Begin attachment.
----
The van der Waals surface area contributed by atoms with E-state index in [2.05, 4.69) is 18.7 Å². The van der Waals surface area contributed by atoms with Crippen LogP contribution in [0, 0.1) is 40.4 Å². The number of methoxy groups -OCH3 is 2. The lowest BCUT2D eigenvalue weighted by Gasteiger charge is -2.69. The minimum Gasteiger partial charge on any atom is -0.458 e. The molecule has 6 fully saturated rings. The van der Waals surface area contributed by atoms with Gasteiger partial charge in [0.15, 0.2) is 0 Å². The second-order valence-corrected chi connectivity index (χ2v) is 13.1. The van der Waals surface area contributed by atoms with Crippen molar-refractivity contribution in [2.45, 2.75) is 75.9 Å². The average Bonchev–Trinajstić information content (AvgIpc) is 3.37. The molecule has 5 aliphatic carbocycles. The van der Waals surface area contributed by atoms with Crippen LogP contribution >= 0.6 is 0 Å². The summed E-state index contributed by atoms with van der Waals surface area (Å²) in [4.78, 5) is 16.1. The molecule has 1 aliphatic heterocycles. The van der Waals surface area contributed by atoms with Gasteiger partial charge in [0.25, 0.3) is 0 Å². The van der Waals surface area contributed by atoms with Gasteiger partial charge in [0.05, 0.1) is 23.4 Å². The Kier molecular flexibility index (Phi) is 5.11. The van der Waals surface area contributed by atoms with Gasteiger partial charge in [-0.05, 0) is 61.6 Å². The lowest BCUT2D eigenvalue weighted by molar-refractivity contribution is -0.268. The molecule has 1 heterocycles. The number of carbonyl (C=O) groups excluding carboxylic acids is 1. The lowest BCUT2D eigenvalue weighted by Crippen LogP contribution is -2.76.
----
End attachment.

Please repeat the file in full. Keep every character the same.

The van der Waals surface area contributed by atoms with E-state index in [2.05, 4.69) is 18.7 Å². The van der Waals surface area contributed by atoms with Crippen LogP contribution in [0, 0.1) is 40.4 Å². The number of methoxy groups -OCH3 is 2. The lowest BCUT2D eigenvalue weighted by Gasteiger charge is -2.69. The minimum Gasteiger partial charge on any atom is -0.458 e. The molecule has 6 fully saturated rings. The van der Waals surface area contributed by atoms with Gasteiger partial charge in [0.15, 0.2) is 0 Å². The second-order valence-corrected chi connectivity index (χ2v) is 13.1. The van der Waals surface area contributed by atoms with Crippen molar-refractivity contribution in [2.45, 2.75) is 75.9 Å². The average Bonchev–Trinajstić information content (AvgIpc) is 3.37. The molecule has 5 aliphatic carbocycles. The van der Waals surface area contributed by atoms with Crippen LogP contribution >= 0.6 is 0 Å². The summed E-state index contributed by atoms with van der Waals surface area (Å²) in [4.78, 5) is 16.1. The molecule has 1 aliphatic heterocycles. The van der Waals surface area contributed by atoms with Gasteiger partial charge in [0.25, 0.3) is 0 Å². The van der Waals surface area contributed by atoms with Gasteiger partial charge in [0.05, 0.1) is 23.4 Å². The Kier molecular flexibility index (Phi) is 5.11. The van der Waals surface area contributed by atoms with Gasteiger partial charge in [-0.05, 0) is 61.6 Å². The lowest BCUT2D eigenvalue weighted by molar-refractivity contribution is -0.268. The molecule has 1 heterocycles. The number of carbonyl (C=O) groups excluding carboxylic acids is 1. The lowest BCUT2D eigenvalue weighted by Crippen LogP contribution is -2.76.